Almost 400 wanted East Coast and Hawke's Bay suspects are evading police, dozens of whom face serious violence, sexual offending or dishonesty charges.
Ministry of Justice figures released under the Official Information Act show 394 defendants were wanted on active warrants in the East Coast and Hawke's Bay areas as of June 30.
The data is based on outstanding arrest warrants issued since 2004. It shows 28 people were wanted for committing violent acts, five for crimes relating to sexual assaults and 37 for theft and dishonesty offences.
Eight warrants for East Coast and Hawke's Bay suspects have been outstanding for at least nine years.
The most common crimes local defendants are wanted for are offences against justice procedures such as breaching bail, 142; traffic and vehicle regulatory offences, 114; and theft and dishonesty offences, 37.
New welfare reforms introduced by Social Development Minster Paula Bennett on July 15 mean welfare recipients who fail to clear outstanding arrest warrants within 38 days can now have their benefits stopped, or halved if they have children.
About 8000 beneficiaries have arrest warrants outstanding nationally for issues such as unpaid fines.
However, police said it was too early to gauge whether the reforms had resulted in a surge of beneficiaries coming forward to clear warrants.
A warrant is issued by a judge when someone accused of a crime fails to appear in court or breaches their bail conditions. It may also be issued for someone who is suspected of a crime but is still at large in the community.
Nationwide, 8249 active warrants are outstanding.
Local police referred questions to National Police Headquarters.
National manager criminal investigations Detective Superintendent Rod Drew said anyone on an active warrant for a serious offence was of concern.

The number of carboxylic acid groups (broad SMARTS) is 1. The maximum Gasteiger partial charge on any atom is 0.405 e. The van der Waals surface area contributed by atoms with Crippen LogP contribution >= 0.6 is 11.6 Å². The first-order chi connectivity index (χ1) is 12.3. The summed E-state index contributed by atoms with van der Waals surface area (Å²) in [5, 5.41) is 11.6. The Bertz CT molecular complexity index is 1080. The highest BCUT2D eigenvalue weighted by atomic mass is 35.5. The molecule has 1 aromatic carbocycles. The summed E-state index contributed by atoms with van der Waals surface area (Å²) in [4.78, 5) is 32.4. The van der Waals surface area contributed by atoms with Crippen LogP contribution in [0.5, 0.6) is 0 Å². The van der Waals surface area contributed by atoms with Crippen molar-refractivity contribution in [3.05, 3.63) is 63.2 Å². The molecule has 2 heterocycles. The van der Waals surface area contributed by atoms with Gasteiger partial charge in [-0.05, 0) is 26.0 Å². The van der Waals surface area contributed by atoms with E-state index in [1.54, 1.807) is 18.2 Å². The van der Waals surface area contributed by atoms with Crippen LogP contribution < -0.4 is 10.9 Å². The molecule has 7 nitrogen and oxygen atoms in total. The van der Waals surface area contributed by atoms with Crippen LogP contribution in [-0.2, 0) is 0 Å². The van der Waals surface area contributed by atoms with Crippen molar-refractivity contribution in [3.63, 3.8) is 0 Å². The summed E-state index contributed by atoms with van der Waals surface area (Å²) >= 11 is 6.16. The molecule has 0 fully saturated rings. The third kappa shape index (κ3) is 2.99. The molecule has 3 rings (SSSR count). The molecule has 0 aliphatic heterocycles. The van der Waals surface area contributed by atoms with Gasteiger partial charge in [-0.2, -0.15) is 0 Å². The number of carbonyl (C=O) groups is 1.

"Police use a number of tools and methods to proactively track down those on outstanding warrants, including tracing known associates, friends and family, and also by sharing information with other agencies both nationally and internationally."
Mr Drew said social media also played a part in tracking down wanted criminals. Police had 29 Facebook pages, 10 Twitter accounts, two YouTube channels and a commissioner's blog.
They were used in various ways including locating wanted people, intelligence gathering for investigations, road policing updates and real-time information during emergencies.
Sensible Sentencing Trust national spokesman Garth McVicar said tracking down criminals with outstanding warrants was costing taxpayers money and wasting police resources.
"And it's taking the police away from their main focus in catching criminals and reducing crime."
He said it was good to see police were now liaising with Customs officials to stop those with outstanding warrants leaving the country.
Ministry of Justice district courts general manager Tony Fisher said there were several reasons an arrest warrant could remain outstanding for a long period. A defendant could have left the country and never returned, in which case the warrant would stay on record.
Alternatively, a defendant might be dead, or using an alias to avoid detection.